Contrast Kitchens are a thing…. Officially!
For those of us working in the kitchen industry we see colours rise in popularity and then slowly disappear again and again, month after month, year after year.
2017 – was the year of Dark Grey, quickly moving into Dark blue, and so far 2018 for us looks like the year of “off White” (But only time will tell)
One thing for sure is that Contrast kitchens (Having two colours on your cabinetry) is here to stay.
They have been popular for some time now and don’t look like they are going anywhere fast.
Here at Classic Kitchens Direct we thought that this was just a trend, like all the others that come and go, but increasingly in Kitchen magazines and in kitchen blogs we see that it is now considered to be part of normal kitchen design.
So we thought we would explore this a little deeper and hopefully give some advice.
Our first thought on any kitchen that we are considering a contrast on is “Is the room big enough to stand back and see the contrast properly?”
If you can’t then I am afraid to say that a contrast kitchen just won’t work in your home, it would look like just two opposing colours and a bit of a mix up.
If the room is big enough or has a perspective where the full affect can be seen then great this can work really well.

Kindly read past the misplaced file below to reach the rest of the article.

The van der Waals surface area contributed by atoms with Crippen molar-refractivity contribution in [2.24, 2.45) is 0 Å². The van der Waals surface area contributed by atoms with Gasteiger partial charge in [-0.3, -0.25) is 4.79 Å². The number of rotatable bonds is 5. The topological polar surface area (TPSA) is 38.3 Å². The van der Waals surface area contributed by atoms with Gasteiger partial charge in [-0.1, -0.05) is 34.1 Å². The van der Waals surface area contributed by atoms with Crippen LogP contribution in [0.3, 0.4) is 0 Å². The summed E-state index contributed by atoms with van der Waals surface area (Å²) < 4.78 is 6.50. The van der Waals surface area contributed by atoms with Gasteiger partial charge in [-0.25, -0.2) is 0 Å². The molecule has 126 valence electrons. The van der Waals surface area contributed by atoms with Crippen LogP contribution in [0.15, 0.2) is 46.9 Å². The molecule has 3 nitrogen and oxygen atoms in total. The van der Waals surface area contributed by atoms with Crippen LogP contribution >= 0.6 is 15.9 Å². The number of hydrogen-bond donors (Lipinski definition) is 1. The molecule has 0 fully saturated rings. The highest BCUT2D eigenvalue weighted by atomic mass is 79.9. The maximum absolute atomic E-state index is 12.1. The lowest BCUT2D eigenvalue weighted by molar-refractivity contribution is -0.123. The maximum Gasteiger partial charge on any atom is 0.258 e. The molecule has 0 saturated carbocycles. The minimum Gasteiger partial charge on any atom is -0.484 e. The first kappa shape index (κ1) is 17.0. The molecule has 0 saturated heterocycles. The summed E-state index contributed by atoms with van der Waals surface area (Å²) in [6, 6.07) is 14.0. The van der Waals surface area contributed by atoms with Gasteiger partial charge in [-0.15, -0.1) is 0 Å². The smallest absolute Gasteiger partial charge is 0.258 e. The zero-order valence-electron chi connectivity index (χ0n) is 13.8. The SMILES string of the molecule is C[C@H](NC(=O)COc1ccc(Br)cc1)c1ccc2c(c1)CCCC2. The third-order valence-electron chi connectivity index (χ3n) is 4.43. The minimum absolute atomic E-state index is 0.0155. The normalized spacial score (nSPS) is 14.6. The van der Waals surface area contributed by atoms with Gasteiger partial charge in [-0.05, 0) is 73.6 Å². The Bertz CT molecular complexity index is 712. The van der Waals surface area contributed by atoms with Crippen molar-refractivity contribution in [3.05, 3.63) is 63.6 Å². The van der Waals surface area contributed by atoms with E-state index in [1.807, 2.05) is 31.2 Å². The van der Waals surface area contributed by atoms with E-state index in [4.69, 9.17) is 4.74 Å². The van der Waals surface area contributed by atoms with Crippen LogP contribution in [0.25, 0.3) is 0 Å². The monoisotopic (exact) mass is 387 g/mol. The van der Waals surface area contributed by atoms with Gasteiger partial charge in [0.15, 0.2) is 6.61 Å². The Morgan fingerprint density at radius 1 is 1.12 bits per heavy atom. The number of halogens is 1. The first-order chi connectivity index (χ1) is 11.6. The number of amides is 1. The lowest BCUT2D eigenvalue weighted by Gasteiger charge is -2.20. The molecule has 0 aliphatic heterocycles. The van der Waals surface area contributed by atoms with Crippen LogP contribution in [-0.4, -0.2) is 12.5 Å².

If you can consider a contrast when planning a kitchen you would then think of colours and how they look in your room, and where the contrast should be?
The vast majority of contrast kitchens would involve an island of the more vibrant colour of the two, and the main (usually more sedate colour) would be on the cabinetry around the island.
This immediately draws your eye to the island and creates a “Wow” of this feature.
But not every kitchen has an island – so what do you do then…
Well we have seen lots in the past and if you have a combination of base and Tall units often the tall units are the contrast colour and this again can look stunning.
Sometimes there are no tall cabinets, just base and wall cabinets – in this instance usually the wall cabinets are the one to get the contrast colour.
Other factors to consider would be “what is going to tie this together so it doesn’t just look like a mismatch of two cabinet colours” – Usually the answer to this is the Worktop, having the same worktop on both will tie them both together and make it look like “it was supposed to be.” A great help is colour theory. Make sure you use it for a great end result.
One advantage of the cabinets we have at Classic Kitchens Direct is that if you get bored of the colour you can literally re paint them in ANY colour! This means you could have a new look kitchen every year of you wished. That is if you can be bothered to repaint every year!